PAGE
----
Published May 03, 2016
Now that a settlement has cleared the way for $60 million from Penn State to be spent in Pennsylvania to address child sexual abuse, potential recipients are starting to think about how that money might be put to use.
"There's certainly a tremendous need," said Linda Rosenberg, executive director of the Pennsylvania Commission on Crime and Delinquency. "In the area of child sexual abuse, I don't know if there's ever enough money to help support the need."
The Jan. 16 deal that ended litigation by two state officials against Penn State and the NCAA split up the money, with $12 million being retained by the university and $48 million going to Rosenberg's agency.
Penn State agreed to the $60 million fine in 2012, as part of a consent decree with the NCAA over the university's handling of the Jerry Sandusky child molestation scandal. Soon after, the state senator who represents the State College area, Majority Leader Jake Corman, pushed through the Institution of Higher Education Monetary Penalty Endowment Act to prevent the money from being sent out of state.
Corman argued that state money helped fund Penn State, and much of the money would come from state residents.
The Endowment Act dictated five purposes for the money: preventing child sexual abuse or helping its victims, supporting investigative teams, aiding victim services' groups that work with children, training about how to report or treat child abuse victims, and operating child advocacy centers.
Rosenberg said half of the $48 million going to her agency is expected to be doled out in grants over the next five years. The other will fund an endowment, with additional grants funded out of the investment proceeds.
The commission plans to identify areas with the greatest needs and then solicit applications, probably starting in early July. The first grants may be going out by October.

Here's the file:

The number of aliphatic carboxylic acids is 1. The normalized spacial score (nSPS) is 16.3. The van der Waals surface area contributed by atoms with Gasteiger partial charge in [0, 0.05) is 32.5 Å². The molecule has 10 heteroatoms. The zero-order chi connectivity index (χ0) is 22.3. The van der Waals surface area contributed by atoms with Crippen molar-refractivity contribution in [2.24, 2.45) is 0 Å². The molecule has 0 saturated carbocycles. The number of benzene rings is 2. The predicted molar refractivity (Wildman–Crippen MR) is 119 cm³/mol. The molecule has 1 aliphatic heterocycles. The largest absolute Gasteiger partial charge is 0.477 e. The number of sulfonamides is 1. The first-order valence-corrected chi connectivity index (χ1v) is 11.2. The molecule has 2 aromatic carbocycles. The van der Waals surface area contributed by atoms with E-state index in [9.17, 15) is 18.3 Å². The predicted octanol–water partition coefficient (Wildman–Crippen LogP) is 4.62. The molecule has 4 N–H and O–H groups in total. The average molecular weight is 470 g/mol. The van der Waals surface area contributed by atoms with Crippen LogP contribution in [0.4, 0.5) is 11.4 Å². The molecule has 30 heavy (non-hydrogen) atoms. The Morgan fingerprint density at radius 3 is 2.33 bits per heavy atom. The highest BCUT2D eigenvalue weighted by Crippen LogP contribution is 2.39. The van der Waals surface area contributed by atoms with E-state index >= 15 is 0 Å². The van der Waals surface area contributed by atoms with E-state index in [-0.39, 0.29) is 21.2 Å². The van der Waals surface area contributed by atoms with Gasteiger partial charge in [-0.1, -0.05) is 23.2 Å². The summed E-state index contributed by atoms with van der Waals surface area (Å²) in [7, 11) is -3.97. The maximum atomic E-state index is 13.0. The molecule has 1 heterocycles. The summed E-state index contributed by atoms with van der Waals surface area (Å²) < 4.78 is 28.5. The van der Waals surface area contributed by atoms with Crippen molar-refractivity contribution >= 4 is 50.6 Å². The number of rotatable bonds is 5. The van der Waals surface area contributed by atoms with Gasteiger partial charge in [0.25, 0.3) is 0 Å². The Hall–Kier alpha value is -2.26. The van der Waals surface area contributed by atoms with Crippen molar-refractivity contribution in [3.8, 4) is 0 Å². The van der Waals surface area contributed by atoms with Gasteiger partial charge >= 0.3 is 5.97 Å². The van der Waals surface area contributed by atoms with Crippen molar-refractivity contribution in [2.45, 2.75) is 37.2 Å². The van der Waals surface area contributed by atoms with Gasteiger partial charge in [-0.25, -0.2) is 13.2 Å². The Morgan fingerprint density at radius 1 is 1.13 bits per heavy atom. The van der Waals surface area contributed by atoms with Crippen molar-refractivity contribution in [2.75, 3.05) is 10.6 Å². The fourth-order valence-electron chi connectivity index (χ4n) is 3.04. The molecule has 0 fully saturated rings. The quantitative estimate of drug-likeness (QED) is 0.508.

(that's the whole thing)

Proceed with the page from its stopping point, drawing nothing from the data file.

The Pennsylvania Coalition Against Rape is among the groups waiting for application details.
"There are 50 rape crisis centers in Pennsylvania who are serving child victims as well as adult survivors of child sexual assaults," said coalition spokeswoman Kristen Houser. "We certainly expect that our network will be applying in one capacity or another."
Abbie Newman, director of the Mission Kids Child Advocacy Center in East Norriton and a member of the state child advocacy center board, said an infusion of new money could help expand existing centers and establish them in new areas. Child advocacy centers, specifically named in the Endowment Act, bring together police, child welfare authorities, prosecutors and others to tackle child abuse cases.
"Every time a child reports child abuse, if they're in an area that does not have a CAC, there is a very good likelihood that that child is going to be re-traumatized by the systems that are put in place to help them. Having a CAC decreases the trauma to the child and puts that child on the road to healing," Newman said.
Joan Benso, chief executive of Pennsylvania Partnerships for Children, said there is also a need for help with the costs of additional background clearances required for those who work with children, including teachers, school volunteers and youth coaches.
The costs of clearances raised concerns they could have the unintentional outcome of limiting opportunities for children, she said.
"A fund to help defray the costs for those who cannot afford them could lessen these concerns while still achieving the most important goal: keeping our kids safe," Benso said.
Penn State recently announced its $12 million will set up an endowment fund at its Network on Child Protection and Well-Being, an entity established in 2012, in response to the Sandusky scandal.
Jennie Noll, a human development and family studies professor who directs the network, expects the money to generate $400,000 to $500,000 a year to fund research into detecting and preventing child abuse.
It will also pay for conferences, workshops and similar events, fund interdisciplinary cooperation, and help upgrade Transforming Lives of Children, a research and treatment clinic in Harrisburg that is run by a Penn State Hershey Children's Hospital pediatrics professor.
Noll said Penn State has hired five of the 12 new faculty members for the network, but none of the fine money will pay for salaries.
"The endowment is strictly for operations to facilitate the research," Noll said. "You're not going to build a building -- or use it right away."
The Endowment Act requires annual reports to the Legislature about how the money is spent.